In order to write new classes, a deeper understanding is required of how the auto-overlay package works. In fact, two kinds of overlays are automatically created, updated and destroyed when auto-overlays are active: the auto-overlays themselves, and “match” overlays, used to mark text that matches an auto-overlay regexp.
For overlay classes that only require one regexp to fully define an
line classes are the only standard
classes like this1), the
auto-overlays are always matched with the corresponding match
overlay. For classes that require two regexp matches to define the start
and end of an overlay (all other standard classes), each edge of an
auto-overlay can be matched with a match overlay. The match overlays
define where the edge of the auto-overlay is located. There will always
be at least one matched edge, since an auto-overlay is only created when
a regexp match is found, but it is possible for the second edge to not
yet be matched (for many classes, the unmatched edge will be located at
the beginning or end of the buffer).
If a match overlay delimits the start of an auto-overlay, the match
overlay is stored in the auto-overlay's
start property. The match
overlay is also stored in the
start property for auto-overlays
that only require a single match. If a match overlay delimits the end of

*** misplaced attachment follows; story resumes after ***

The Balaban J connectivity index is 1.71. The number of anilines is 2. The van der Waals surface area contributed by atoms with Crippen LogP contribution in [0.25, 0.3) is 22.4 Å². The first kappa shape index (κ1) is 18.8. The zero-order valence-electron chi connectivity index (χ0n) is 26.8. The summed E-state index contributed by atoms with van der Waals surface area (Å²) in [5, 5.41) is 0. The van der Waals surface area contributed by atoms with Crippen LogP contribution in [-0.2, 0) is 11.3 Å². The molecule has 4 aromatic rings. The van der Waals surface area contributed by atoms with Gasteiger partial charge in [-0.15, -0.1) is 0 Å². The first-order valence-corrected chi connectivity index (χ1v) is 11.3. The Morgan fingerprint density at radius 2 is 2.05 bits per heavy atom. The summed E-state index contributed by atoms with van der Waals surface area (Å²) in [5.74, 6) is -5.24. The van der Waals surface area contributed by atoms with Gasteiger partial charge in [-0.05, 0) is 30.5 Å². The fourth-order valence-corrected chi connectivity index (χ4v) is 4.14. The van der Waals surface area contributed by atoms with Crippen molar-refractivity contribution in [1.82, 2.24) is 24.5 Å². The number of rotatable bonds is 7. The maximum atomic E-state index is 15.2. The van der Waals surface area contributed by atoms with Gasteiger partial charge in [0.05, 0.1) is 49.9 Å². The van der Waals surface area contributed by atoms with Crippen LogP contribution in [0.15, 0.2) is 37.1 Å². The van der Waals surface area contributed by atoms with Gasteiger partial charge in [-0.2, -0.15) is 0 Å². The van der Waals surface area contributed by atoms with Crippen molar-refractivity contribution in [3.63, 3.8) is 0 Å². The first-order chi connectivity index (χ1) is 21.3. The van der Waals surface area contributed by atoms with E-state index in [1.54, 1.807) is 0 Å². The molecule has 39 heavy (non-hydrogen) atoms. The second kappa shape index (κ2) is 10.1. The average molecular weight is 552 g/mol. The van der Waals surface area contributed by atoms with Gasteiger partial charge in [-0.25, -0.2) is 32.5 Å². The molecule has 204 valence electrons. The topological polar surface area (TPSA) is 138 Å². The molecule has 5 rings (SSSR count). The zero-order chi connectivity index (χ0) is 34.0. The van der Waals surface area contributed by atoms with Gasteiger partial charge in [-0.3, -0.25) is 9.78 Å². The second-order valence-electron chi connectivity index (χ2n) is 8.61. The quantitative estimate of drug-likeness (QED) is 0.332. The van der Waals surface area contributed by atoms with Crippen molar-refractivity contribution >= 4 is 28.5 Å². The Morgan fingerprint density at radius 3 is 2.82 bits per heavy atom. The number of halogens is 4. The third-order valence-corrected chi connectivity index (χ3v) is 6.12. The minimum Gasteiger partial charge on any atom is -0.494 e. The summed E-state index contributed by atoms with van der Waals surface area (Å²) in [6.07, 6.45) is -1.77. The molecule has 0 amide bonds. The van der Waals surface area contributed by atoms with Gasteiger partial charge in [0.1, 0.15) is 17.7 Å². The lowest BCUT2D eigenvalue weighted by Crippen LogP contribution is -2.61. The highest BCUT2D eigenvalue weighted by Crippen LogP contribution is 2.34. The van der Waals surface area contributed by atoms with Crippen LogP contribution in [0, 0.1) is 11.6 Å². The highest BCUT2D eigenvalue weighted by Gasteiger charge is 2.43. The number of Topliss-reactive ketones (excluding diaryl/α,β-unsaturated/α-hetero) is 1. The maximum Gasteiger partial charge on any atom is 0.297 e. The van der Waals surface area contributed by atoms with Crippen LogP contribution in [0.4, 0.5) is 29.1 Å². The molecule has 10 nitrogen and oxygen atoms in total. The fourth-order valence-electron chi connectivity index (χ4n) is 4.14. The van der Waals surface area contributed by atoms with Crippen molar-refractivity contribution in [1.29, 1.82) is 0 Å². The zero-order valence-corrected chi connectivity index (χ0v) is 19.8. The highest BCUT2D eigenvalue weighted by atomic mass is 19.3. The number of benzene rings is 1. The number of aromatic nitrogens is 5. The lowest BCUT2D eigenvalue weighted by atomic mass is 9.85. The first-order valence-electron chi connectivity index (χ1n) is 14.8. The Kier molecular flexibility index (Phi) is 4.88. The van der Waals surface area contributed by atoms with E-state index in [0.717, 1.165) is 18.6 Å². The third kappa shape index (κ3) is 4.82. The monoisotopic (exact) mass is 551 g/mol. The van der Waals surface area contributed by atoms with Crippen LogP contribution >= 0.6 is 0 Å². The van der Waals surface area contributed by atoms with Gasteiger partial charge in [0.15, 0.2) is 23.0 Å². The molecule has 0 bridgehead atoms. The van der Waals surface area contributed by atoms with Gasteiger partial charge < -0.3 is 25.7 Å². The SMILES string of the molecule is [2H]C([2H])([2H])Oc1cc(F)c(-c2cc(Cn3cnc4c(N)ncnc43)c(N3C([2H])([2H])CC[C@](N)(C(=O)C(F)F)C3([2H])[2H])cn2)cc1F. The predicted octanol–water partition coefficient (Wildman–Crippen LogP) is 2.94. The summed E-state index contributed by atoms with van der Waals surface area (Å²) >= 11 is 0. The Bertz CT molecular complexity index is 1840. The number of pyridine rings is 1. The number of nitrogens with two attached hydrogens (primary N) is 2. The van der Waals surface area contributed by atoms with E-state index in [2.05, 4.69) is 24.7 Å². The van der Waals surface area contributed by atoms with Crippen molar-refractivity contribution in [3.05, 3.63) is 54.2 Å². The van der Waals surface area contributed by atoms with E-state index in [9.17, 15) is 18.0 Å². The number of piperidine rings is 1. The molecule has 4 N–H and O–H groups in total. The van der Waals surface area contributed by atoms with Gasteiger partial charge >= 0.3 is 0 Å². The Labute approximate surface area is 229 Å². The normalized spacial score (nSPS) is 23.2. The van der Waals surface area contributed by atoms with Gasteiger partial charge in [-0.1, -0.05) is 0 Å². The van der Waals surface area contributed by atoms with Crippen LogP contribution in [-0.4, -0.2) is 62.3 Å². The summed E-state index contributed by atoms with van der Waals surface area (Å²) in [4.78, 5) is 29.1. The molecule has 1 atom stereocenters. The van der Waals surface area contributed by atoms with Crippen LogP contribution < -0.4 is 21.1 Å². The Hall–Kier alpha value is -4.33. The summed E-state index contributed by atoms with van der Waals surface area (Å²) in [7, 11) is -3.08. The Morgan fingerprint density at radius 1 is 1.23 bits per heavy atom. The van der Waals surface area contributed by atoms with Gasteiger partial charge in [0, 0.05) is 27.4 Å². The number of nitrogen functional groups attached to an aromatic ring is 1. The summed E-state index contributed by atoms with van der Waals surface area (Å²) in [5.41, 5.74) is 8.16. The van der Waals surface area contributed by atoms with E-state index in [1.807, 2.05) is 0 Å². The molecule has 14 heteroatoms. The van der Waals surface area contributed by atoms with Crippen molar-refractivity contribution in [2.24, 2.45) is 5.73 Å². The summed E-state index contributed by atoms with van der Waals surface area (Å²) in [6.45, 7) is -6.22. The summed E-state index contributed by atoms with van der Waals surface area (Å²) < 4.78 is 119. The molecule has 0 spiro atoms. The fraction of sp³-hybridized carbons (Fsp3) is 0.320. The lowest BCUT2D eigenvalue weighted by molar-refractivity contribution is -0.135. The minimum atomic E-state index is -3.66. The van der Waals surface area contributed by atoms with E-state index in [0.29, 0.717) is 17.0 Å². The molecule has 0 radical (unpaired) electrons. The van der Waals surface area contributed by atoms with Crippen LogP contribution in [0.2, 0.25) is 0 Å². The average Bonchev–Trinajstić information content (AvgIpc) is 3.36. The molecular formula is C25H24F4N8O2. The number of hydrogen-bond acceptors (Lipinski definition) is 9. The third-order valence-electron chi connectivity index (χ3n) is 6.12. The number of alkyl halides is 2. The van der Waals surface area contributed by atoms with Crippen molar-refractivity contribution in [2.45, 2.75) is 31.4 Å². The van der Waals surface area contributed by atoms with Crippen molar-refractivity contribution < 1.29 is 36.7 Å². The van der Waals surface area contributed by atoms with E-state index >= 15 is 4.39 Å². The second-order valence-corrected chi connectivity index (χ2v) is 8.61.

an auto-overlay, the match overlay is stored in the auto-overlay's
end property. Conversely, a “link” to the auto-overlay is
always stored in the match overlay's
Whenever a buffer is modified, the lines containing the modifications are scanned for new regexp matches. If one is found, a new match overlay is created covering the matching text, and then passed as an argument to the appropriate “parse” function3 for its class. This deals with creating or updating the auto-overlays as appropriate. If the text within a match overlay is modified, the match overlay checks whether the text it covers still matches the regexp. If it no longer matches, the match overlay is passed as an argument to the appropriate “suicide” function for its class, which deals with updating or deleting its parent auto-overlay (and possibly more besides).
To summarise, the core of the auto-overlays package deals with searching for regexp matches, and creating or deleting the corresponding match overlays. It then hands over the task of creating, updating or deleting the auto-overlays themselves to class-specific functions, which implement the correct behaviour for that class.
 Although the
self class only requires
one regexp definition, the auto-overlays themselves require two matches
to that same regexp to set the start and end of the overlay.
 The “parent” terminology is admittedly very poor, and is a relic of a previous incarnation of the auto-overlays package, when it made more sense.
 More bad terminology.